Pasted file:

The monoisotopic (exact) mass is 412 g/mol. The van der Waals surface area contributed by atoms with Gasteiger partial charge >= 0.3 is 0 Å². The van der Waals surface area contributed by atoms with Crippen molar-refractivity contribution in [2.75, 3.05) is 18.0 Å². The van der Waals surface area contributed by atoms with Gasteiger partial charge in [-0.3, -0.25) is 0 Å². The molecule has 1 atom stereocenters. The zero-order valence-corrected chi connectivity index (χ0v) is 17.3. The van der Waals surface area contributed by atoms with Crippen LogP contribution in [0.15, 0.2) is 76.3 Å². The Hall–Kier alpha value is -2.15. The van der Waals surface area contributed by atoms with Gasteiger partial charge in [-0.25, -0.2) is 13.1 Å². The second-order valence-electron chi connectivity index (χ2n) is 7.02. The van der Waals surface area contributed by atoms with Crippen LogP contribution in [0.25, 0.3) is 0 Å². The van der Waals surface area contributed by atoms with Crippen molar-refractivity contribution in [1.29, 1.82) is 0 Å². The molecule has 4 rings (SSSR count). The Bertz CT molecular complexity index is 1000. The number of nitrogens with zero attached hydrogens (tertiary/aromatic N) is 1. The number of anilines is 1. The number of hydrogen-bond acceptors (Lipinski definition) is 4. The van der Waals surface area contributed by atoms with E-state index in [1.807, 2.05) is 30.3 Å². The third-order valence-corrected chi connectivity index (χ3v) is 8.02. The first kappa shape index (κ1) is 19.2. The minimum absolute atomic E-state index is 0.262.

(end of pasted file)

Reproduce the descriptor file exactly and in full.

The monoisotopic (exact) mass is 412 g/mol. The van der Waals surface area contributed by atoms with Gasteiger partial charge >= 0.3 is 0 Å². The van der Waals surface area contributed by atoms with Crippen molar-refractivity contribution in [2.75, 3.05) is 18.0 Å². The van der Waals surface area contributed by atoms with Gasteiger partial charge in [-0.3, -0.25) is 0 Å². The molecule has 1 atom stereocenters. The zero-order valence-corrected chi connectivity index (χ0v) is 17.3. The van der Waals surface area contributed by atoms with Crippen LogP contribution in [0.15, 0.2) is 76.3 Å². The Hall–Kier alpha value is -2.15. The van der Waals surface area contributed by atoms with Gasteiger partial charge in [-0.25, -0.2) is 13.1 Å². The second-order valence-electron chi connectivity index (χ2n) is 7.02. The van der Waals surface area contributed by atoms with Crippen LogP contribution in [0.25, 0.3) is 0 Å². The van der Waals surface area contributed by atoms with Crippen molar-refractivity contribution in [1.29, 1.82) is 0 Å². The molecule has 4 rings (SSSR count). The Bertz CT molecular complexity index is 1000. The number of nitrogens with zero attached hydrogens (tertiary/aromatic N) is 1. The number of anilines is 1. The number of hydrogen-bond acceptors (Lipinski definition) is 4. The van der Waals surface area contributed by atoms with E-state index in [1.807, 2.05) is 30.3 Å². The third-order valence-corrected chi connectivity index (χ3v) is 8.02. The first kappa shape index (κ1) is 19.2. The minimum absolute atomic E-state index is 0.262.